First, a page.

A classic case of gain in translation is how the Original Sin is interpreted. Around the end of 4th century, when priest and theologian Jerome “rendered Bible into Latin, he introduced a pun that created one of the most potent symbols of the Christian iconography, turning the Tree of the Knowledge of Good and Evil (‘malus’) into the tree of apples (‘malum’)”. Hence the presence of this fruit in literature and European art.
Fruits, and vegetables to some extent, hold not only religious or nutritious value, they also have a metaphoric dimension which is often explored by artists and writers. Several authors have dealt with these for higher meanings, for instance Pablo Neruda’s ‘Ode to the Watermelon’. ‘Ode to a Lemon’, ‘Ode to the Tomato’, and ‘Ode to the Artichoke’. Jeanette Winterson’s novel about the feminist experience is called Oranges Are Not the Only Fruit.
In the work of Basir Mahmood, oranges seem to be the only or essential fruit. In two of his works, ‘All Good Things’, and ‘One For Each, Two For All’, (Inkjet prints from his solo exhibition ‘All Divided Equally’ curated by Salima Hashmi, August 31-September 11, 2018, Canvas Gallery Karachi), oranges are a prominent part of narrative. In the first image, a group of people is holding them; seen from above, the huddled men form an almost sculptural composition. The fervour in grabbing this fruit makes them a joint entity; thus orange appears to be the only goal or achievement for these ordinary individuals clad in varying shades of shalwar kameez (Mahmood has used orange for a formal reason as “it can be a point, a dot”).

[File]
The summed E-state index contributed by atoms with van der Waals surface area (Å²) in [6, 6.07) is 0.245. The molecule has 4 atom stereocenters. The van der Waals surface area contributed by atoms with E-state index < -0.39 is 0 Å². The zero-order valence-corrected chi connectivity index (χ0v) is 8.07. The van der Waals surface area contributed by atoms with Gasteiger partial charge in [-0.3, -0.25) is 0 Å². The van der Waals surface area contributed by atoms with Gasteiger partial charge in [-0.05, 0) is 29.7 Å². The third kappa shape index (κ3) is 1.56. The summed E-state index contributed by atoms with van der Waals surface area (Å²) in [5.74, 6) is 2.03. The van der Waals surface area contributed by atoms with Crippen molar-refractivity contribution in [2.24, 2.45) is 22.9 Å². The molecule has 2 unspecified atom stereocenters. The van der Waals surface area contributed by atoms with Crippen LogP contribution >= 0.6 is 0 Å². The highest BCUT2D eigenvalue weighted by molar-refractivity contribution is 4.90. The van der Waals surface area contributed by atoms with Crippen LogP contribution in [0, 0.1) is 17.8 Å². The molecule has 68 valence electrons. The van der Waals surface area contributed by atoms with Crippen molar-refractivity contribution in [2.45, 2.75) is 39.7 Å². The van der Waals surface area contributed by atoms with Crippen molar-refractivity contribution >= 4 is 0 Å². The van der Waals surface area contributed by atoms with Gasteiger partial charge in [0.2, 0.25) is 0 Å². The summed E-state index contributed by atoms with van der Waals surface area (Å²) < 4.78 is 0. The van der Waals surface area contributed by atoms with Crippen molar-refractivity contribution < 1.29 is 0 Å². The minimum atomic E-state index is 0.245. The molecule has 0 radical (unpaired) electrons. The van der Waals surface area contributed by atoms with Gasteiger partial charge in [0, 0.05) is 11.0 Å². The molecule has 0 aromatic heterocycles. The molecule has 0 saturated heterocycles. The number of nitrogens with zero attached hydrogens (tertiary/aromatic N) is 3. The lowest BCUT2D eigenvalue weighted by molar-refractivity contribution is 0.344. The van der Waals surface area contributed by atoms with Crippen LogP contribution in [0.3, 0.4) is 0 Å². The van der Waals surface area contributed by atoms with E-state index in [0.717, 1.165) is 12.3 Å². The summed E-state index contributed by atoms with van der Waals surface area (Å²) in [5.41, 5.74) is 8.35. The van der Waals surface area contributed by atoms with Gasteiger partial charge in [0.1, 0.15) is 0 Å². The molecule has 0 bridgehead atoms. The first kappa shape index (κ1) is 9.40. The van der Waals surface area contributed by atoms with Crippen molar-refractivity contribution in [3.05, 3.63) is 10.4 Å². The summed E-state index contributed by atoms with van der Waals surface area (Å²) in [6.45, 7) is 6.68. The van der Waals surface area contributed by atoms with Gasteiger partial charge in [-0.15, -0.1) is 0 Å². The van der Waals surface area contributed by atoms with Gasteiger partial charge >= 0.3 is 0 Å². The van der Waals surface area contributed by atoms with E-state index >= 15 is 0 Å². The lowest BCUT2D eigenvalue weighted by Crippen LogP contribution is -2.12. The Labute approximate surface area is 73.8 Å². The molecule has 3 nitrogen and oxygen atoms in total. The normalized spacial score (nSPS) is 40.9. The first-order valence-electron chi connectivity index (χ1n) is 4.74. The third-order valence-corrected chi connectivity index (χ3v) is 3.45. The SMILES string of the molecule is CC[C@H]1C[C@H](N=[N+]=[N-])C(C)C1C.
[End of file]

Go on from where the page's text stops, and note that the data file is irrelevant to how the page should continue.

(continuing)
The other print consists of three sections: arms interacting with each other carrying oranges in their hands; a single arm holding the same fruit; another one dropping a banana peel.
Another work from the exhibition, a large-scale construction, is a drawing in metal ‘Equal From All Sides’, with outlines of fingers picking grapes. The sensitive rendering of contours is an act that appears monumental due to overlapping of multiple hands, branches and fruit. It takes one to the threshold between reality and imagination. Originally “a storyboard for a video project, which was never realised”, the artist decided to make it in metal harking back to his initial experience in sculpture before he joined BNU in 2006. The work signifies and is an embodiment of what Mahmood describes human beings’ relation with the edible — “we are what we eat” since “food becomes part of us”. His focus on food is a means to recall our interaction, from the period of hunters and gatherers till now, which is crucial for sustaining the body and creative expression. Hence the tradition of painting still-life with fruits, vegetables and meat.
John Berger points out that the custom of producing this theme, especially in Western art, was a strategy to demonstrate a patron’s power of acquiring exotic and expensive food (like even today, the rich can afford to buy imported greens from big supermarkets!)
The blend of fiction and fact in order to reflect on life is apparent in Mahmood’s other works too, like the diptych ‘All Divided Equally’ with pictures of two steps, different yet looking identical on first glance. In both prints, one recognises fruits, vegetables, portions of meat, and fish, all sliced in half and placed on both sections in an almost similar arrangement. On a careful scrutiny, a viewer realises that the two spaces are not a mirror image nor is the edible stuff put on these stairs cut in perfect halves. The artist wishes to comment on the notion of impossibility of equality.